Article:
Trump takes mask off as he returns to White House after hospital stay

Earlier Monday, Trump told supporters, "Don't be afraid of Covid," the virus that has killed more than 211,000 people in the U.S
/ Source: NBC News

President Donald Trump returned to the White House on Monday evening after being treated for Covid-19 for three days at Walter Reed Medical Center— and immediately took off his mask to pose for pictures before walking in.

The highly choreographed moment on the Truman Balcony came hours after Trump suggested online that the disease is not that serious a threat.

Trump walked out of the hospital's main entrance shortly after 6:30 p.m. in a mask and a suit and tie and pumped his fist for the cameras before being driven to Marine One for the short trip back to the White House. He declined to answer questions from reporters.

At the White House, he went up the exterior stairs and posed in front of an array of flags on the balcony, where he immediately took off his mask. Trump kept the mask off even as he was greeted by mask-wearing White House staffers, and shot two videos that he later released on social media.

"I learned so much about the coronavirus," he said in one of the videos, where he touted the top-of-the-line treatment he'd received as proof the virus could be contained. "Now I'm better. Maybe I'm immune. I don't know," Trump said, even though his doctors warned his condition could worsen in the coming days.

Health experts say coronavirus patients should wear masks to avoid infecting others, and the president is still believed to be contagious.

A source told NBC News that the president is expected to only stay in the residence while he's being treated for the virus, as opposed to spending any time in the West Wing.

Trump abruptly announced that he would be leaving Walter Reed earlier in the day on Twitter.

"I will be leaving the great Walter Reed Medical Center today at 6:30 P.M," Trump tweeted in the afternoon. "Feeling really good!"

"Don't be afraid of Covid," he continued. "Don't let it dominate your life. We have developed, under the Trump Administration, some really great drugs & knowledge. I feel better than I did 20 years ago!"

The virus has so far killed more than 211,000 people in the United States.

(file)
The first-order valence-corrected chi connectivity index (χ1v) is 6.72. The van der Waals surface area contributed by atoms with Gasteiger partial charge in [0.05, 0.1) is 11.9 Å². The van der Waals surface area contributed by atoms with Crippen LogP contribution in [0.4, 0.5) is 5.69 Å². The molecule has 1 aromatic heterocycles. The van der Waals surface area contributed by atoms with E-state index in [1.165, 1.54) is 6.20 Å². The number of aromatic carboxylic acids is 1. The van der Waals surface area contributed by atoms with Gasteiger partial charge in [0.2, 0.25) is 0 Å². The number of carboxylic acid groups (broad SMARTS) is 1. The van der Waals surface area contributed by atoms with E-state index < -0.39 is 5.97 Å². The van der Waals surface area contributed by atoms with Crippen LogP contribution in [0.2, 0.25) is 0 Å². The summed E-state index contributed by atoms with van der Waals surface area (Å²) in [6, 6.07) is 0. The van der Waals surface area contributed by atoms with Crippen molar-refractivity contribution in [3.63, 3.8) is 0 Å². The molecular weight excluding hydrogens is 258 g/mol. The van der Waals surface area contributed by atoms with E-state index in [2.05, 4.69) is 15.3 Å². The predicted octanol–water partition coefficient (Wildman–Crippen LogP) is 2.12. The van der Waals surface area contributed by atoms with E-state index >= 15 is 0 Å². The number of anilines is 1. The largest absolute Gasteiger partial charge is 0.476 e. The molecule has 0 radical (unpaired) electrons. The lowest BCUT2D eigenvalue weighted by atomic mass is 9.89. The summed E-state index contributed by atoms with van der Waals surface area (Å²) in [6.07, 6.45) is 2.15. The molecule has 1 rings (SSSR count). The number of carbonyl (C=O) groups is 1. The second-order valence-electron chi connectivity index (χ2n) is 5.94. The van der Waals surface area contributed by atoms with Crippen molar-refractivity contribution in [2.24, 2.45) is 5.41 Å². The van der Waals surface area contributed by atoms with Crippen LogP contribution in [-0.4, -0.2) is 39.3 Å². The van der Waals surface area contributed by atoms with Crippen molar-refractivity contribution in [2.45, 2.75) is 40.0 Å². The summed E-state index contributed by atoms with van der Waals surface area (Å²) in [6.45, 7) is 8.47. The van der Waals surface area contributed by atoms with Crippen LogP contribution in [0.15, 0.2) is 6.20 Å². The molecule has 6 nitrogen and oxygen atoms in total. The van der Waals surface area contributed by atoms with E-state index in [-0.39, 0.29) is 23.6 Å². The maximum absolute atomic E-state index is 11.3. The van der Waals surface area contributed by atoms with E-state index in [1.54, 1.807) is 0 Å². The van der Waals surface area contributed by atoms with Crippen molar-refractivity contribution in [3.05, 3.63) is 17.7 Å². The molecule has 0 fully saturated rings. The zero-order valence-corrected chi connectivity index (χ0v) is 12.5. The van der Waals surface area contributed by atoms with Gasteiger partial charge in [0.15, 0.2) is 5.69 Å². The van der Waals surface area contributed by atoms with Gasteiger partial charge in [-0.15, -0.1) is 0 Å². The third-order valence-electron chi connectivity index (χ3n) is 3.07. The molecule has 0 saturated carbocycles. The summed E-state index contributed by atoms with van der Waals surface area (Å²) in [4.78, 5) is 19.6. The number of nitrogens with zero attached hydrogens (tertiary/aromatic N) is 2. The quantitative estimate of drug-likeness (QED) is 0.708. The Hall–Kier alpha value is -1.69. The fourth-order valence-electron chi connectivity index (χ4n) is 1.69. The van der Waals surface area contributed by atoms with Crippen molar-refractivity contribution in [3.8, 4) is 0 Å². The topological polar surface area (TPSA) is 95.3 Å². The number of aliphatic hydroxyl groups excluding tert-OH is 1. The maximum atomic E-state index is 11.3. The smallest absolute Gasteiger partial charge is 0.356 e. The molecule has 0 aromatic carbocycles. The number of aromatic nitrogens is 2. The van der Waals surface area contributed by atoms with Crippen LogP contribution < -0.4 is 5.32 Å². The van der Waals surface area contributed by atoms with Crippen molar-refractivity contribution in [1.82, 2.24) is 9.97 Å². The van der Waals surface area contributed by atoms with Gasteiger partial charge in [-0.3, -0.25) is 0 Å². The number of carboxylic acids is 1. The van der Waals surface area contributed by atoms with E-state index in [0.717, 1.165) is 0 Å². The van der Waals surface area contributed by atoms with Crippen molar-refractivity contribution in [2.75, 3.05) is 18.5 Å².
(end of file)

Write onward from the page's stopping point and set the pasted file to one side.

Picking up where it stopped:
Earlier Monday, White House press secretary Kayleigh McEnany and two of her deputies were confirmed to have tested positive for Covid-19, among 11 people tied to the president who have contracted the virus in recent days.

Shortly before his departure, Trump tweeted, "Will be back on the Campaign Trail soon!"'

Trump gives a thumbs up after returning to the White House from Walter Reed National Military Medical Center on Oct. 05 in Washington, D.C. He had been hospitalized for coronavirus.Win McNamee / Getty Images

Centers for Disease Control and Prevention guidelines stipulate that a person should quarantine for 10 days after symptoms first appear. The president first said he began feeling sick Thursday, about five days ago. The CDC says those "who are severely ill" with the virus may need to quarantine for up to 20 days.

The president's physician, Dr. Sean Conley, briefed the news media Monday afternoon, saying the president has improved to the point that he could recommend returning to the White House, although he said Trump is not quite in the clear yet. Conley said the president would continue to take remdesivir, an experimental antiviral drug, later Monday and on Tuesday.

"Though he may not be entirely out of the woods yet, the team and I agree that all our evaluations, and most importantly, his clinical status, support the president's safe return home," Conley said. He declined to say when the president last tested negative for the virus.

Asked about the results of the president's chest X-ray, Conley said he could not discuss it, citing health privacy laws. But he seemed to do so selectively, having released other information that would be protected by the law. It was not clear why Conley did not want the public to know about the X-ray, which could indicate whether signs of pneumonia are present.

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On Sunday, Conley acknowledged in a briefing that he had not been completely forthcoming about Trump's condition at a briefing Saturday to "reflect the upbeat attitude" of the White House.

Later Sunday, White House strategic communications director Alyssa Farah defended the mixed messaging by saying, "When you're treating a patient, you want to project confidence, you want to lift their spirits, and that was the intent."

Doctors had said Sunday that Trump could be discharged as soon as Monday, but they also said he was placed on a steroid therapy typically used in more severe coronavirus cases.

Conley said Trump experienced a high fever Friday morning and was administered supplemental oxygen later in the day. He added that Trump's oxygen levels dipped for a second time Saturday, but he could not answer whether Trump required supplemental oxygen that day. Doctors said that Trump has not had a fever since Friday and that his vital signs are stable.

Trump left Walter Reed later in the day on Sunday to drive by a crowd of supporters, a move that was swiftly criticized by medical experts who said he may have put his security staff at risk.

Trump first said he tested positive overnight Thursday and was taken to Walter Reed on Friday. In addition to McEnany, several others in Trump's orbit, including first lady Melania Trump and longtime aide Hope Hicks, also announced positive tests in recent days. Three Republican senators have tested positive.

An ABC News/Ipsos poll released Sunday found that 72 percent of Americans believe Trump did not take the risk of contracting Covid-19 seriously enough and that he did not take the appropriate precautions. That included 43 percent of Republicans.

This story originally appeared on NBCNews.com.

Hallie Jackson contributed.